How much notice do I need to provide?
This will depend entirely on the type of Internet access you require and your Internet Service Provider. DSL based services (ADSL, SHDSL, ADSL2+ etc) require a standard analogue (PSTN) phone line. Some Internet Service Providers will take care of this for you but most will require you to provide them with the phone number of an existing active service. Remember that the lead time provided to you by your Internet Service Provider assumes that there is an active analogue (PSTN) service in place, therefore the true lead time is the Internet Service Provider lead time PLUS the lead time for the relocation or installation of the phone lines.
Relocating the phone system
Depending on the number of handsets and the distance being moved, the relocation of a phone system can take several hours. If you are able to move at a weekend or some other time when your business phones can be off the air then this may be a workable solution. However, if you are in the market for a new phone system then having the new system installed, tested and operational before you move will remove a huge amount of stress.
Is there a working phone system in the new premises?
If you are moving in to an established building with an existing phone system then it is just a matter of ensuring the system works, has enough extensions and has sufficient line cards for the type and number of phone lines you require.
Do I need to cable any points in the new premises?
It is best to confirm that there are sufficient phone points cabled in the new building and that they are in the right place. Your phone system installer should be able to carry out a site survey prior to the move to ensure the cabling is up to scratch and to add any additional points if necessary.
Will the phone system allow for any growth?
Before going through the stress and expense of relocating your old phone system, find out whether this system is going to support you for the next couple of years. If not, it may be cheaper in the long run to upgrade now.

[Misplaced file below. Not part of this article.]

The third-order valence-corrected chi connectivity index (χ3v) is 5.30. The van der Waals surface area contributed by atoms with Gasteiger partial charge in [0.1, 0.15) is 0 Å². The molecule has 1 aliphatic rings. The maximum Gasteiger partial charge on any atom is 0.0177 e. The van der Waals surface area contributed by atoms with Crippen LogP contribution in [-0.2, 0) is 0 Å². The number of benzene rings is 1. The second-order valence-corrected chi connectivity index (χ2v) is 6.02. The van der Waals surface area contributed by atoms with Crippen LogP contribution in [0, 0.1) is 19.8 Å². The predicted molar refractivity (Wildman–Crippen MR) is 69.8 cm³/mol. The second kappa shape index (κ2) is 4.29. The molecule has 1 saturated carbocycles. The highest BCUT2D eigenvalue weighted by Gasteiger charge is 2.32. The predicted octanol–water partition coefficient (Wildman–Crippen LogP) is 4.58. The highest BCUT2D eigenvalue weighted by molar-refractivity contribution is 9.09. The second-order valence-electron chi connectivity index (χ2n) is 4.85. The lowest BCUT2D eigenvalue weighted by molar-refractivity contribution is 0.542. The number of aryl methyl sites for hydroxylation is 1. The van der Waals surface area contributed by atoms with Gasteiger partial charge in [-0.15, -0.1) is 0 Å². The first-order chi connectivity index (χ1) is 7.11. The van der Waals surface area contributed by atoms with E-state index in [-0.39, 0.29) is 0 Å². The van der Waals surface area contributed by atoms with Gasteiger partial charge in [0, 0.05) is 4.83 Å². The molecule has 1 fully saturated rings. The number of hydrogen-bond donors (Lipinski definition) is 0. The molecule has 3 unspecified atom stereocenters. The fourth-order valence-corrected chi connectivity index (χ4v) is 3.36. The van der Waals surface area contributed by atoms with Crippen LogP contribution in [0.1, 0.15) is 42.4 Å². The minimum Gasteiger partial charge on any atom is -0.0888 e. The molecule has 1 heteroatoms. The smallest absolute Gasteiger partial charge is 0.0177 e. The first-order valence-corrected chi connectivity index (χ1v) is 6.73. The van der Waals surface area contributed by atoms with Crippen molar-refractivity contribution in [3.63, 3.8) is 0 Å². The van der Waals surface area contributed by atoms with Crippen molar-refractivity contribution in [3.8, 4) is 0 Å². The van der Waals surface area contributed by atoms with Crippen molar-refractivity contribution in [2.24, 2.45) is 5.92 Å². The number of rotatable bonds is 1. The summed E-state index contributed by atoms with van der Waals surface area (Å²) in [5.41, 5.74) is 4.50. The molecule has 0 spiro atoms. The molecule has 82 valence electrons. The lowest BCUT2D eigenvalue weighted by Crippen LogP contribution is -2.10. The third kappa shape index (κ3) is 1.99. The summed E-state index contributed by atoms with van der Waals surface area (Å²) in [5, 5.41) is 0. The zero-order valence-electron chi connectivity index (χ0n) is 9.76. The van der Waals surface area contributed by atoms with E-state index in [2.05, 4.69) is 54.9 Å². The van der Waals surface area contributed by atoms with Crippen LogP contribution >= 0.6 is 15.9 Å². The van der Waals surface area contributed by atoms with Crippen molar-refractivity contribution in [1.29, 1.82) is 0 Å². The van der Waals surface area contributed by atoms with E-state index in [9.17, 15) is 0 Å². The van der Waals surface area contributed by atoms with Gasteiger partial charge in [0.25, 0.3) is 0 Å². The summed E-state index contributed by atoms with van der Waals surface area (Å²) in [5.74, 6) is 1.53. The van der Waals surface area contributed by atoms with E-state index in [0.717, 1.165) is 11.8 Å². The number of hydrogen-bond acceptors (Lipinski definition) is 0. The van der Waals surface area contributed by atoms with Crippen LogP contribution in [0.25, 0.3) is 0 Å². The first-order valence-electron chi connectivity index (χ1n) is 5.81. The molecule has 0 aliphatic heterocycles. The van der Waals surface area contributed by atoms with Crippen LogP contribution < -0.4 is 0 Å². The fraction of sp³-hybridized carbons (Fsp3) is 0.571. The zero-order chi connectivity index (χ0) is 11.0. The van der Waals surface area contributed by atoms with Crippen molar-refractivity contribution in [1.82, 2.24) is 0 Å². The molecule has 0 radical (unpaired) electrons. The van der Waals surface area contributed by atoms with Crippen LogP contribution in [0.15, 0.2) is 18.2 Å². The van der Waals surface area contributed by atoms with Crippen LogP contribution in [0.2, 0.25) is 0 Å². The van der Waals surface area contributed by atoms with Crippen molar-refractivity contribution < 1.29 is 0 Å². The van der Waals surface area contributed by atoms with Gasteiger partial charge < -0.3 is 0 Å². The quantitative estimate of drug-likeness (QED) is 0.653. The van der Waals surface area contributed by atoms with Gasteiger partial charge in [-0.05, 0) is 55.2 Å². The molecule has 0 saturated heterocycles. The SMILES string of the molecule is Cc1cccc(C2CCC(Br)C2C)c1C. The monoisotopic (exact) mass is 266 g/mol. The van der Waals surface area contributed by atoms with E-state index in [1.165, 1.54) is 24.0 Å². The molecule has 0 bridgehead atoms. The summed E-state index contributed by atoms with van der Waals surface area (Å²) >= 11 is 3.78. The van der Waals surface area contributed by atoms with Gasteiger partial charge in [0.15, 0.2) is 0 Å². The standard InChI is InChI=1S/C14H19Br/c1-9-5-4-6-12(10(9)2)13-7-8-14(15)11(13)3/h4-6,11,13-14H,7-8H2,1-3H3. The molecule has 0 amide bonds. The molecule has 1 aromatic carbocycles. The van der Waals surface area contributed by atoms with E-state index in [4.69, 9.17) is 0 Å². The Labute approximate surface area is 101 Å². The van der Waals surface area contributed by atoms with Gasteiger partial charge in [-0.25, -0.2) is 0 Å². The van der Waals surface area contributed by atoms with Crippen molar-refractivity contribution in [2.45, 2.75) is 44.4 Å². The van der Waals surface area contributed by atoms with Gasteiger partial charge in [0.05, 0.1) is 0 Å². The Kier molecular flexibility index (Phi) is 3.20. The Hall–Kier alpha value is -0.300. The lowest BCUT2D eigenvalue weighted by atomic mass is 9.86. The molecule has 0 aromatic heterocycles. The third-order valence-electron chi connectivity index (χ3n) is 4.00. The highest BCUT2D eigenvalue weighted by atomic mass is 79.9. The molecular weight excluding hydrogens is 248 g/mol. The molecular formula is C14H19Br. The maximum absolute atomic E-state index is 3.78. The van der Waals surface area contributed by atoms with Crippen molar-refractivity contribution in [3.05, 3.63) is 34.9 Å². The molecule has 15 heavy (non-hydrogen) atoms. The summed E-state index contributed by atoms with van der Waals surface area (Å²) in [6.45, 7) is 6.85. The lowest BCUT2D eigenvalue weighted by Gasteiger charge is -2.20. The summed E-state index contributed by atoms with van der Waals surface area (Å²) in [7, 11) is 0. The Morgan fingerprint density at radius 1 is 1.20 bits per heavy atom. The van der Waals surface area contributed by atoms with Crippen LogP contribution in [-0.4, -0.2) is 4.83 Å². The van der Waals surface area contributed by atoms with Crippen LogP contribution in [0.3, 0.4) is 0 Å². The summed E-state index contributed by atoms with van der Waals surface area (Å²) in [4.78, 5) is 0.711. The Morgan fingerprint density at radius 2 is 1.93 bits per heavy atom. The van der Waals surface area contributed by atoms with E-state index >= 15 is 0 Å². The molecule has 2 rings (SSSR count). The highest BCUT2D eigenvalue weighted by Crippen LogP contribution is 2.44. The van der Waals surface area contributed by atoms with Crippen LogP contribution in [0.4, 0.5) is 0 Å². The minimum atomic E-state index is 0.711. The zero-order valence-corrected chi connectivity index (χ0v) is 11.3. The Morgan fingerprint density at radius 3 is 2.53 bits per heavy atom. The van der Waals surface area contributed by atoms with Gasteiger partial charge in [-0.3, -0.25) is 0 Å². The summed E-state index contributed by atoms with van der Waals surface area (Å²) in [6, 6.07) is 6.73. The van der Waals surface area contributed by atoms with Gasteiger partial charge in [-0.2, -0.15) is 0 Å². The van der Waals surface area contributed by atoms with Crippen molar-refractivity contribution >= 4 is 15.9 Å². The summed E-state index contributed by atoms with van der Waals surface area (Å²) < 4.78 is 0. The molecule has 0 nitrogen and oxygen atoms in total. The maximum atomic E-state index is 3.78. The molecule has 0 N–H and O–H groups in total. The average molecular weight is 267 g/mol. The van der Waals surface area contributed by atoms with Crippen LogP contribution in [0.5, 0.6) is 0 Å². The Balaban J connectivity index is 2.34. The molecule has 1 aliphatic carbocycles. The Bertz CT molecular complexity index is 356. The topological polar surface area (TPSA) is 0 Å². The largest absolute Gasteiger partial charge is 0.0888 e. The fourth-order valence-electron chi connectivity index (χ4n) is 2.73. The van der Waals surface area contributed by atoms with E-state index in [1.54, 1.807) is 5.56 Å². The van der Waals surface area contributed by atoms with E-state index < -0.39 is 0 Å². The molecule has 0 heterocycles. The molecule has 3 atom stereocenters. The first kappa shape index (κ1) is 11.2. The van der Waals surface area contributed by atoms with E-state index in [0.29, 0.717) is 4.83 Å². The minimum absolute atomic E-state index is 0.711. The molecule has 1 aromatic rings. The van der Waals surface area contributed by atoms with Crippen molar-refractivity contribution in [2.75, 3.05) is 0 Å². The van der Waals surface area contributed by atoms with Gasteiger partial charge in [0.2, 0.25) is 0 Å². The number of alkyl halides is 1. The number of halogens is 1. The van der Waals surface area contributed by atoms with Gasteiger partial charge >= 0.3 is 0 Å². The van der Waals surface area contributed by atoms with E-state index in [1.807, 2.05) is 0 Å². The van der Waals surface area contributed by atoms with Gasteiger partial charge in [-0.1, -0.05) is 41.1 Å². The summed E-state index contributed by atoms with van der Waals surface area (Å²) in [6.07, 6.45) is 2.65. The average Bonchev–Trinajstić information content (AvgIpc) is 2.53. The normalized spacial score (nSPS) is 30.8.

Don’t forget the diversions
If you are planning to set temporary diversions from the old premises, make sure you do this before the phone system has disconnected and put in the back of the truck!
Common Mistakes when Relocating the Phone System
Am I moving to the same Local Exchange area?
Don’t make the mistake of assuming that because the old and new offices are only a few hundred meters apart that they must be off the same exchange. It is technically possible for buildings that are next door to one another to be serviced by different telephone exchanges. The best way to check this is to contact your phone company.
How much notice to I need to provide?
Look out for companies that quote their provisioning times from the date of order acceptance – this won’t help you much if it takes them 2 weeks to accept the order!
Don’t cut off the Internet
All DSL based Internet services such as ADSL, SHDSL, ADSL2+ use a standard phone line to deliver the service. If you cancel or relocate a phone line with a DSL service on it, the Internet will not be relocated – it will just die.
Are there enough phone points?
Make sure you confirm that there are sufficient phone points cabled in the new building and that they are in the right place. Your phone system installer should be able to carry out a site survey prior to the move to ensure the cabling is up to scratch and to add any additional points if necessary.
Don’t forget to divert
If you are using a temporary diversion on the day of the move, make sure you set the diversion before the phones are removed.